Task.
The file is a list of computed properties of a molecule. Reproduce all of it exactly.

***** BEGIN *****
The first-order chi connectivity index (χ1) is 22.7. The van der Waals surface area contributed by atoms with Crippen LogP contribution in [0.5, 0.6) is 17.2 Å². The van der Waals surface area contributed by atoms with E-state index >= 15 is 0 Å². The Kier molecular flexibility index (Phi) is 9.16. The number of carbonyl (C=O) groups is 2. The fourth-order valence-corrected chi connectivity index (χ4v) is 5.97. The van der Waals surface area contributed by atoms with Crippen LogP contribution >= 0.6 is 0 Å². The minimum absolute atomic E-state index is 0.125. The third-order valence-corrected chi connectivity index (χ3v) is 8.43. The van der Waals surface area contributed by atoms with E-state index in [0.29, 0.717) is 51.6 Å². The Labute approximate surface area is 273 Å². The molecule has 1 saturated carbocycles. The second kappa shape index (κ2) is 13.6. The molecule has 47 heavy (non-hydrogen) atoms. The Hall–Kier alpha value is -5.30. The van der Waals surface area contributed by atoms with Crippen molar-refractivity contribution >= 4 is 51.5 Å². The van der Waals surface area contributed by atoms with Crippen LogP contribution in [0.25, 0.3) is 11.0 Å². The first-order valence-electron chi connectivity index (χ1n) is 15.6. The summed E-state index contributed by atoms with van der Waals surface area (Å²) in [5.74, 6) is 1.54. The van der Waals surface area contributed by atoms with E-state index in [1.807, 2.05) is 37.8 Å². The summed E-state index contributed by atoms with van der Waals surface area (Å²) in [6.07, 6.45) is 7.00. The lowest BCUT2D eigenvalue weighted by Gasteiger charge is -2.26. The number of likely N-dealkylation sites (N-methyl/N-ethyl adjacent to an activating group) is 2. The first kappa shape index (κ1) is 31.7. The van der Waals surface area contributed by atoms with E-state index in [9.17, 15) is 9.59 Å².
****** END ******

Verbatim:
The first-order chi connectivity index (χ1) is 22.7. The van der Waals surface area contributed by atoms with Crippen LogP contribution in [0.5, 0.6) is 17.2 Å². The van der Waals surface area contributed by atoms with E-state index >= 15 is 0 Å². The Kier molecular flexibility index (Phi) is 9.16. The number of carbonyl (C=O) groups is 2. The fourth-order valence-corrected chi connectivity index (χ4v) is 5.97. The van der Waals surface area contributed by atoms with Crippen LogP contribution >= 0.6 is 0 Å². The minimum absolute atomic E-state index is 0.125. The third-order valence-corrected chi connectivity index (χ3v) is 8.43. The van der Waals surface area contributed by atoms with E-state index in [0.29, 0.717) is 51.6 Å². The Labute approximate surface area is 273 Å². The molecule has 1 saturated carbocycles. The second kappa shape index (κ2) is 13.6. The molecule has 47 heavy (non-hydrogen) atoms. The Hall–Kier alpha value is -5.30. The van der Waals surface area contributed by atoms with Crippen molar-refractivity contribution >= 4 is 51.5 Å². The van der Waals surface area contributed by atoms with Crippen LogP contribution in [0.25, 0.3) is 11.0 Å². The first-order valence-electron chi connectivity index (χ1n) is 15.6. The summed E-state index contributed by atoms with van der Waals surface area (Å²) in [5.74, 6) is 1.54. The van der Waals surface area contributed by atoms with E-state index in [1.807, 2.05) is 37.8 Å². The summed E-state index contributed by atoms with van der Waals surface area (Å²) in [6.07, 6.45) is 7.00. The lowest BCUT2D eigenvalue weighted by Gasteiger charge is -2.26. The number of likely N-dealkylation sites (N-methyl/N-ethyl adjacent to an activating group) is 2. The first kappa shape index (κ1) is 31.7. The van der Waals surface area contributed by atoms with E-state index in [9.17, 15) is 9.59 Å².